(Bloomberg) -- Georgia Governor Brian Kemp will become the latest politician to answer to Fani Willis, the Atlanta-based prosecutor commanding a wide-reaching investigation of former President Donald Trump’s attempts to change the outcome of the 2020 election.
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Kemp will testify on Monday afternoon. Willis, the district attorney in Fulton County, has also issued subpoenas in recent days seeking testimony from some of Trump’s closest confidantes and allies – including Rudy Giuliani and US Senator Lindsey Graham -- and sent letters to 16 Georgia Republican leaders warning them that they are targets in a criminal probe.
While the House committee in Washington investigating the Jan. 6 Capitol attack has held live nationally televised hearings, a concurrent investigation in Georgia has been quietly honing in on the former president. With evidence such as Trump on tape asking Georgia’s chief election official to “find” an additional 11,780 votes in his favor, Willis is now moving to get lower-level politicians and government officials to “flip” and testify against the president.
“It looks like Fani Willis is closing in on an indictment for Trump,” Harvard law professor Laurence Tribe said in an interview. Tribe said Willis has a clearer case to prove than the Justice Department, which is looking at broad issues such as obstructing a congressional inquiry, defrauding the government and inciting an insurrection.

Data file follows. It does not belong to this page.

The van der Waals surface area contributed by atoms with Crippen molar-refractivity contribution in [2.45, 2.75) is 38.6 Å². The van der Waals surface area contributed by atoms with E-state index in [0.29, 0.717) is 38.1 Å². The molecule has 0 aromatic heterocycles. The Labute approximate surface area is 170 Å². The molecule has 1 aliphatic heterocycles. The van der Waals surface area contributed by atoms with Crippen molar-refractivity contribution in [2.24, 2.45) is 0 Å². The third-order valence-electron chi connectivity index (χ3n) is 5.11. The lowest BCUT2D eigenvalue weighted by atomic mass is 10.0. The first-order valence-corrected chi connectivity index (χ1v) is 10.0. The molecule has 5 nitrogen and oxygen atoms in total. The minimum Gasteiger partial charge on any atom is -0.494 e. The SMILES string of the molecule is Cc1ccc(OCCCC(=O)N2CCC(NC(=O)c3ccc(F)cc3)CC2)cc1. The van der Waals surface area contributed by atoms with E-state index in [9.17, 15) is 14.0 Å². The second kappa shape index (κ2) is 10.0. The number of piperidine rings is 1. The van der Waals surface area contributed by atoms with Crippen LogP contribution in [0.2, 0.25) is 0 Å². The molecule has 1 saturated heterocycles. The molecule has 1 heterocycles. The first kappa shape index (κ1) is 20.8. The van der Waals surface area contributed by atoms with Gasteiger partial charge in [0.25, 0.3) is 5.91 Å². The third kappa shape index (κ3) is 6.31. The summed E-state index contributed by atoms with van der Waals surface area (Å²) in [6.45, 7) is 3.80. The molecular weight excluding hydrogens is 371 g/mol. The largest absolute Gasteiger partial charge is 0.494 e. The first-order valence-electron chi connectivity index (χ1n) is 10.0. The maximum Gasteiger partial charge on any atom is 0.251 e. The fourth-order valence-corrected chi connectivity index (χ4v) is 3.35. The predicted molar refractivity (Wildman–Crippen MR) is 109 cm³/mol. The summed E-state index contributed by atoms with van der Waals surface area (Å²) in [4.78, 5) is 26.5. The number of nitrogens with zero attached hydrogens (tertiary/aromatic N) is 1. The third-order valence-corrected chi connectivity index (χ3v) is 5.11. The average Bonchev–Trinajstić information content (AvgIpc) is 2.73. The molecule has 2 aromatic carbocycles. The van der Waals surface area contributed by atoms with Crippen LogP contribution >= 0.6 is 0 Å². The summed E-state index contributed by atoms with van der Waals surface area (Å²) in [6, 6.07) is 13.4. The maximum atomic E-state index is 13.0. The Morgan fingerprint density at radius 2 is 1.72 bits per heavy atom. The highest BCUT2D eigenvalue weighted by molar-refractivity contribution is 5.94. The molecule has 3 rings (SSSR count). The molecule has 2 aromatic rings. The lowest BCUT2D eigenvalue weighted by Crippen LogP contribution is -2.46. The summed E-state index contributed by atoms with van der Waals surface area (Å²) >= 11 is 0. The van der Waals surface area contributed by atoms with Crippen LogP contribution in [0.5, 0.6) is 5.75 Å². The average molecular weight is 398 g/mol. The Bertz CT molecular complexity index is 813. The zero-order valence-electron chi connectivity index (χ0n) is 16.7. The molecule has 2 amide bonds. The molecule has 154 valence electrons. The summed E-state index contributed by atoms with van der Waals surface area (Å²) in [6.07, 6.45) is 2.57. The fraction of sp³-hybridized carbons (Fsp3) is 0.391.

Court filings revealed last week that 16 Trump allies involved in creating an alternate 2020 presidential elector slate from Georgia were notified they could face charges in the ongoing investigation led by Willis. Lawyers for some of the fake presidential electors are attempting to quash subpoenas sent to their clients.
Unlike a regular grand jury, the special grand jury will not issue any indictments, only recommendations. Those recommendations will be used to determine whether a regular grand jury is convened for the purpose of seeking criminal charges.
In addition to Giuliani, the former New York City mayor, and Graham, the Republican senator from South Carolina, Willis has in recent days subpoenaed another half-dozen former top aides or advisors to Trump.
Republicans, meanwhile, have said Willis’s investigation is politically motivated, citing her a fund-raiser she hosted for the political opponent of one of the targets.
“Fani Willis has issued subpoenas to all the right people and properly issued target letters,” Tribe said.
Fani (FAH-nee) Willis, who declined requests to comment, is a seasoned prosecutor who has led prominent, if not always popular, cases such as the 2015 conviction and imprisonment of several Atlanta public school educators who conspired to change student scores on standardized tests. Earlier this year, Willis brought charges against Jeffrey L. Williams, an influential rapper known as “Young Thug” and many of his record label employees for running what Willis called a “criminal street gang.”
A Democrat in a county in which 73% of voters selected President Joe Biden in the last election, Willis was elected district attorney during the same November 2020 election season that delivered the White House to Biden and is now the nationwide focus of political theatrics and legal investigations. A graduate of Howard University and Emory University School of Law and the first black woman to serve as the county’s top prosecutor, Willis won the job by defeating her former boss, Paul Howard, who was district attorney for 23 years.
Kemp, who is seeking a second term in the governor’s mansion, is alleged to have been contacted by the former president following the November 2020 election. The Fulton County special grand jury, which has been convened since early May behind closed doors in a downtown Atlanta courtroom, has also asked Kemp to provide documents such as telephone logs, text messages and emails related to the investigation.